A love letter to the 1980s, to the dawn of the computer age, and to adolescence—a time when anything feels possible—The Impossible Fortress will make you laugh, make you cry, and make you remember in exquisite detail what it feels like to love something—or someone—for the very first time.
“When you’re trapped in the prison of adolescence, you only want to break out, like the hero of an old Atari game.” — Judge, Tyler Coates (Culture Editor at GQ)
Startup, Doree Shafrir
Mack McAllister has a $600 million dollar idea. His mindfulness app, TakeOff, is already the hottest thing in tech and he’s about to launch a new and improved version that promises to bring investors running and may turn his brainchild into a $1 billion dollar business–in startup parlance, an elusive unicorn.
Katya Pasternack is hungry for a scoop that will drive traffic. An ambitious young journalist at a gossipy tech blog, Katya knows that she needs more than another PR friendly puff piece to make her the go-to byline for industry news.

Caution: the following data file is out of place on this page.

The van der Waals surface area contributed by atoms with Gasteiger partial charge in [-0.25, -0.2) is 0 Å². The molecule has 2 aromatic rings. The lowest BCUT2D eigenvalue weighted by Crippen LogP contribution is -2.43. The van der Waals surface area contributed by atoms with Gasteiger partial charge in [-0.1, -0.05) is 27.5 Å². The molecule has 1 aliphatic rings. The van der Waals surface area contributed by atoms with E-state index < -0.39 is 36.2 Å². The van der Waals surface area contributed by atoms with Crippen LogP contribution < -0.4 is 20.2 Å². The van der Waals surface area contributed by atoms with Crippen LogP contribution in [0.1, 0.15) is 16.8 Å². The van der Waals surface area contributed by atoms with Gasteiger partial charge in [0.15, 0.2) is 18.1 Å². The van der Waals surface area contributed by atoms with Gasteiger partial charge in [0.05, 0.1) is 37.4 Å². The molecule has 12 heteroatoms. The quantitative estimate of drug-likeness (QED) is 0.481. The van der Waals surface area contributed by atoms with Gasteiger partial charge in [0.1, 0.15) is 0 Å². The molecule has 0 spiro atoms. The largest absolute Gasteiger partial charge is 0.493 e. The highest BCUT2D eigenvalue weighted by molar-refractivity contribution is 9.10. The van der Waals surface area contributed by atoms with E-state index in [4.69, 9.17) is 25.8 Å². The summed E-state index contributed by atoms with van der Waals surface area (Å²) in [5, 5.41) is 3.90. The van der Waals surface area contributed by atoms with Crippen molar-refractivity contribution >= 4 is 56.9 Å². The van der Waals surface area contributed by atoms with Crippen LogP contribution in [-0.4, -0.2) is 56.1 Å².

Sabrina Choe Blum just wants to stay afloat. The exhausted mother of two and failed creative writer is trying to escape from her credit card debt and an inattentive husband-who also happens to be Katya’s boss-as she rejoins a work force that has gotten younger, hipper, and much more computer literate since she’s been away.
Before the ink on Mack’s latest round of funding is dry, an errant text message hints that he may be working a bit too closely for comfort with a young social media manager in his office. When Mack’s bad behavior collides with Katya’s search for a salacious post, Sabrina gets caught in the middle as TakeOff goes viral for all the wrong reasons. As the fallout from Mack’s scandal engulfs the lower Manhattan office building where all three work, it’s up to Katya and Sabrina to write the story the men in their lives would prefer remain untold.